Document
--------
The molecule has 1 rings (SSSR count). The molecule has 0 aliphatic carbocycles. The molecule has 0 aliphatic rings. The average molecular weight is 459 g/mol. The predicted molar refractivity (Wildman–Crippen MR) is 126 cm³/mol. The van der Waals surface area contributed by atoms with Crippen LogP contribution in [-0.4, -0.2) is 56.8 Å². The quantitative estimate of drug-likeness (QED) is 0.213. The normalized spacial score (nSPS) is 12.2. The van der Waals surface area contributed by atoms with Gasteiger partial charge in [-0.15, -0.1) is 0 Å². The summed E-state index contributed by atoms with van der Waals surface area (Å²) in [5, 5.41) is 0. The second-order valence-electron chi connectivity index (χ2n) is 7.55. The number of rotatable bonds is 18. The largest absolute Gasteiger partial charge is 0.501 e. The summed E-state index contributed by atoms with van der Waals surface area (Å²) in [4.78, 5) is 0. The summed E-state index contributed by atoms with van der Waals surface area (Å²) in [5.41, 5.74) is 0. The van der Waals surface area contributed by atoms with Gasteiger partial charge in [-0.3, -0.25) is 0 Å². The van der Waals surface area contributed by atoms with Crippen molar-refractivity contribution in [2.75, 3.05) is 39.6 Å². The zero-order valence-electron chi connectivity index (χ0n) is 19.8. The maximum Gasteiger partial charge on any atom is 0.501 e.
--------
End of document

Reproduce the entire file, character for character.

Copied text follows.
The molecule has 1 rings (SSSR count). The molecule has 0 aliphatic carbocycles. The molecule has 0 aliphatic rings. The average molecular weight is 459 g/mol. The predicted molar refractivity (Wildman–Crippen MR) is 126 cm³/mol. The van der Waals surface area contributed by atoms with Crippen LogP contribution in [-0.4, -0.2) is 56.8 Å². The quantitative estimate of drug-likeness (QED) is 0.213. The normalized spacial score (nSPS) is 12.2. The van der Waals surface area contributed by atoms with Gasteiger partial charge in [-0.15, -0.1) is 0 Å². The summed E-state index contributed by atoms with van der Waals surface area (Å²) in [5, 5.41) is 0. The second-order valence-electron chi connectivity index (χ2n) is 7.55. The number of rotatable bonds is 18. The largest absolute Gasteiger partial charge is 0.501 e. The summed E-state index contributed by atoms with van der Waals surface area (Å²) in [4.78, 5) is 0. The summed E-state index contributed by atoms with van der Waals surface area (Å²) in [5.41, 5.74) is 0. The van der Waals surface area contributed by atoms with Gasteiger partial charge in [-0.3, -0.25) is 0 Å². The van der Waals surface area contributed by atoms with Crippen molar-refractivity contribution in [2.75, 3.05) is 39.6 Å². The zero-order valence-electron chi connectivity index (χ0n) is 19.8. The maximum Gasteiger partial charge on any atom is 0.501 e.